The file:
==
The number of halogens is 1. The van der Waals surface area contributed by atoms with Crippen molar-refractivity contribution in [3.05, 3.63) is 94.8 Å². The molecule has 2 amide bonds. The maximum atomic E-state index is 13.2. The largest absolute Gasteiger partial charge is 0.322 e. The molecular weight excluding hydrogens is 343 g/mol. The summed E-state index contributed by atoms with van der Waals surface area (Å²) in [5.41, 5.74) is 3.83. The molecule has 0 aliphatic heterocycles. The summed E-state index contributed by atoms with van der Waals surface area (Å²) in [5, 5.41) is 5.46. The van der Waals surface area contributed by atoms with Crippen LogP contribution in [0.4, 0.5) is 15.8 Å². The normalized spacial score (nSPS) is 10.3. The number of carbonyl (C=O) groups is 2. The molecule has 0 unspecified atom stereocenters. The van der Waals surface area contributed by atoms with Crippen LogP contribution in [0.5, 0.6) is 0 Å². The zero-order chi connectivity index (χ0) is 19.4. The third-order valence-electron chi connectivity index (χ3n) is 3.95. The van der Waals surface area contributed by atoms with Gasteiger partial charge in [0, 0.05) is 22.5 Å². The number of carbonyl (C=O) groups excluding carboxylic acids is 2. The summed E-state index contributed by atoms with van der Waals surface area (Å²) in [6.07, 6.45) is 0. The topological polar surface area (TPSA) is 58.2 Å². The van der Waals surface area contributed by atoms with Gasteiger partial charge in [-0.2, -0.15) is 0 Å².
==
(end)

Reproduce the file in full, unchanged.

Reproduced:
The number of halogens is 1. The van der Waals surface area contributed by atoms with Crippen molar-refractivity contribution in [3.05, 3.63) is 94.8 Å². The molecule has 2 amide bonds. The maximum atomic E-state index is 13.2. The largest absolute Gasteiger partial charge is 0.322 e. The molecular weight excluding hydrogens is 343 g/mol. The summed E-state index contributed by atoms with van der Waals surface area (Å²) in [5.41, 5.74) is 3.83. The molecule has 0 aliphatic heterocycles. The summed E-state index contributed by atoms with van der Waals surface area (Å²) in [5, 5.41) is 5.46. The van der Waals surface area contributed by atoms with Crippen LogP contribution in [0.4, 0.5) is 15.8 Å². The normalized spacial score (nSPS) is 10.3. The number of carbonyl (C=O) groups is 2. The molecule has 0 unspecified atom stereocenters. The van der Waals surface area contributed by atoms with Crippen LogP contribution in [0.5, 0.6) is 0 Å². The zero-order chi connectivity index (χ0) is 19.4. The third-order valence-electron chi connectivity index (χ3n) is 3.95. The van der Waals surface area contributed by atoms with Gasteiger partial charge in [0, 0.05) is 22.5 Å². The number of carbonyl (C=O) groups excluding carboxylic acids is 2. The summed E-state index contributed by atoms with van der Waals surface area (Å²) in [6.07, 6.45) is 0. The topological polar surface area (TPSA) is 58.2 Å². The van der Waals surface area contributed by atoms with Gasteiger partial charge in [-0.2, -0.15) is 0 Å².